Proving for Fun: Summer Edition

Hi everyone,

(reposting here the announcement on coq-club)

We are happy to announce a new proving contest at Proving for Fun, an online platform where you can tackle proving challenges in your favorite proof assistant:

While the platform was initially targeted at the Isabelle proof assistant, this month’s contest features freshly implemented support for Coq! This means you can now submit your solutions in both Isabelle and Coq. The contest is open starting now until 9 August 2019.

This also serves as a warmup for the “Proof Ground” workshop [1], which will take place in September alongside the ITP conference in Portland. The goal of the workshop is to bring together researchers from the ITP community, to discuss and compete in a “proving contest”, and it will use the Proving for Fun platform. If you happen to have ideas for interesting tasks, please consider submitting them following our “Call for Problems”.

We believe our problems should be a stimulating fun summer activity! We encourage you to participate and give us feedback on the prototype system.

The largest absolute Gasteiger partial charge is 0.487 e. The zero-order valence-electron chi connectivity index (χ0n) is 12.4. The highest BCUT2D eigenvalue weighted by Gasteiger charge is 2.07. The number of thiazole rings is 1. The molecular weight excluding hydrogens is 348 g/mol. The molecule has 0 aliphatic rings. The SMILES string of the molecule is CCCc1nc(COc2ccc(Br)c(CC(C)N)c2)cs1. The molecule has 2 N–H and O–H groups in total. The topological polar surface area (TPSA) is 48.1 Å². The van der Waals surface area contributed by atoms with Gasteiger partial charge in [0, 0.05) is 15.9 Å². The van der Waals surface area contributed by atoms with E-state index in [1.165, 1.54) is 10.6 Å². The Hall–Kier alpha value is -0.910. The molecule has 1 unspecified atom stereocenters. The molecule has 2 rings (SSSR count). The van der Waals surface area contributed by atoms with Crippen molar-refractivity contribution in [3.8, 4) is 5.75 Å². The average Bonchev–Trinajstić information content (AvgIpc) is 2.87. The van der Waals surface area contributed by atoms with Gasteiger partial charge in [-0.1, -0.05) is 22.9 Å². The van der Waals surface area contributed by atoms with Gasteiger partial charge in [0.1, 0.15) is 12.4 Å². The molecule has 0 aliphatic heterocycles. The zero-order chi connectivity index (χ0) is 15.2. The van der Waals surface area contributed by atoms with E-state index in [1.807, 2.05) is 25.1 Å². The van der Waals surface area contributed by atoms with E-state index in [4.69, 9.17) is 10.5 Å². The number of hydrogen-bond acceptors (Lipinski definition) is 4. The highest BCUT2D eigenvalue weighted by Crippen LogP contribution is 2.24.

Happy proving,
Max Haslbeck, Simon Wimmer, and Armaël Guéneau


On a more technical note, I want to thank @ejgallego and @palmskog for their great help with using serapi, that I use crucially in the Coq backend of the grading system.

This looks interesting (and I was happy to help out with SerAPI).

However, is there some detailed breakdown of what the backend validation environment looks like? Is it Coq 8.9.1 and only stdlib?

For example, SSReflect/MathComp users (including me) would likely want to access to at least coq-mathcomp-ssreflect.1.9.0.

At the moment, the backend environment is coq 8.10 and only the stdlib (the rational behind chosing 8.10 was to limit the number of known soundness bugs).
Nevertheless, I think it should be easy for me to opam install packages in the switch of the backend, as long as they work with 8.10. Then, you should be able to simply Require Import them in your submissions.

Note that (unless I overlooked something) I checked that the tasks can be completed reasonably using only the stdlib and the (small) background definitions provided in Defs.v. Generally speaking, we tried to make the tasks reasonably self contained, so that they do not get trivialized by an ITP that happens to have the right background theory in its standard library.

I’ll look into adding coq-mathcomp-ssreflect :-).
Update: coq-mathcomp-ssreflect is now available!

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Great @Armael, it looks so fun! As discussed on Gitter you may want to disable the VM, and check that some options such as type in type are not available as Set commands. Also, I recommend you apply the patch for